Syndromes with Premature Ageing

Alan D. Irvine1, Jemima E. Mellerio


Syndromes associated with premature ageing comprise a clinically and genetically heterogeneous group of disorders. Werner syndrome and Bloom syndrome both arise due to DNA helicase gene mutations resulting in growth deficiency and a predisposition to malignancy, amongst other features. Another mechanism of premature ageing arises in the progeroid laminopathies whereby aberrant lamin A processing leads to the accumulation of progerin in the cell nucleus, variably causing severe growth retardation, accelerated ageing, skeletal abnormalities and early death from cardiovascular disease. The cutis laxa syndromes result from mutations in genes involved in the formation or modification of elastic fibres, giving rise clinically to lax skin in addition to gastrointestinal, genito‐urinary, vascular or pulmonary compromise. The association of premature ageing syndromes with significant and severe systemic features highlights the need for accurate clinical and molecular characterization of affected individuals.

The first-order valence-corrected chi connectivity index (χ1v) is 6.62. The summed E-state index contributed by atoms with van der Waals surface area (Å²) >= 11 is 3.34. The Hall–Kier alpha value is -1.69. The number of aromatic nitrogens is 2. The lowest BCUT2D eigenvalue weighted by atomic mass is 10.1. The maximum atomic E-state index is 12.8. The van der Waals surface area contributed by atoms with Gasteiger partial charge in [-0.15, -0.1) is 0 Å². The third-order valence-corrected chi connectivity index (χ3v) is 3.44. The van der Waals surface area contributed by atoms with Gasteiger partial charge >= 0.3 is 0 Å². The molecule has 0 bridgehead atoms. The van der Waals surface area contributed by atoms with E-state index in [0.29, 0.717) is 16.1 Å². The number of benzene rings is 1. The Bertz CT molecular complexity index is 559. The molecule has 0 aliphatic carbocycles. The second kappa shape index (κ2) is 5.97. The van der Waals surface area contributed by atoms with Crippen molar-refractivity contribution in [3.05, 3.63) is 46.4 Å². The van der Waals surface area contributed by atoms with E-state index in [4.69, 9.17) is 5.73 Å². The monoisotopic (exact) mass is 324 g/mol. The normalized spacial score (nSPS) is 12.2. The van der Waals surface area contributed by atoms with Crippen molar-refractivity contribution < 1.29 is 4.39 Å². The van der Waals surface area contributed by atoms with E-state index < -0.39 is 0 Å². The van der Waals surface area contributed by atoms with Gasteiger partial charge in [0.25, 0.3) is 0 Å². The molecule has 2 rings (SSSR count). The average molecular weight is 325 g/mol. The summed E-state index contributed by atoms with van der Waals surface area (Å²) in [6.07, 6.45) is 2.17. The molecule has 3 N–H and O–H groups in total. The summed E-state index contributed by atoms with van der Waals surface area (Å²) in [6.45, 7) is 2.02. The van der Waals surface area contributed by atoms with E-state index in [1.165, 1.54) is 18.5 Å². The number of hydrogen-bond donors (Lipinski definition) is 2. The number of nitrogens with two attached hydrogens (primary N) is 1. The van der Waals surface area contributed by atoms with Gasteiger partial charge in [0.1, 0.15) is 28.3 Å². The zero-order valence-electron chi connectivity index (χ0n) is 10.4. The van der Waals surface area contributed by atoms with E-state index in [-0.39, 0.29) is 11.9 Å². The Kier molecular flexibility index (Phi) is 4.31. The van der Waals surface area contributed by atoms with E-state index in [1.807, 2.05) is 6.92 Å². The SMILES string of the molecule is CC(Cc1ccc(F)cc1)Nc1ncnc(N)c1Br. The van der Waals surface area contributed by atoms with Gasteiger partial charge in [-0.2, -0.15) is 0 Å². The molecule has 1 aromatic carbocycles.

Keywords premature ageing, Werner syndrome, Bloom syndrome, laminopathy, lamin A/C, Hutchinson–Gilford progeria, mandibulo‐acral dysplasia with lipodystrophy, cutis laxa, elastin, fibulin


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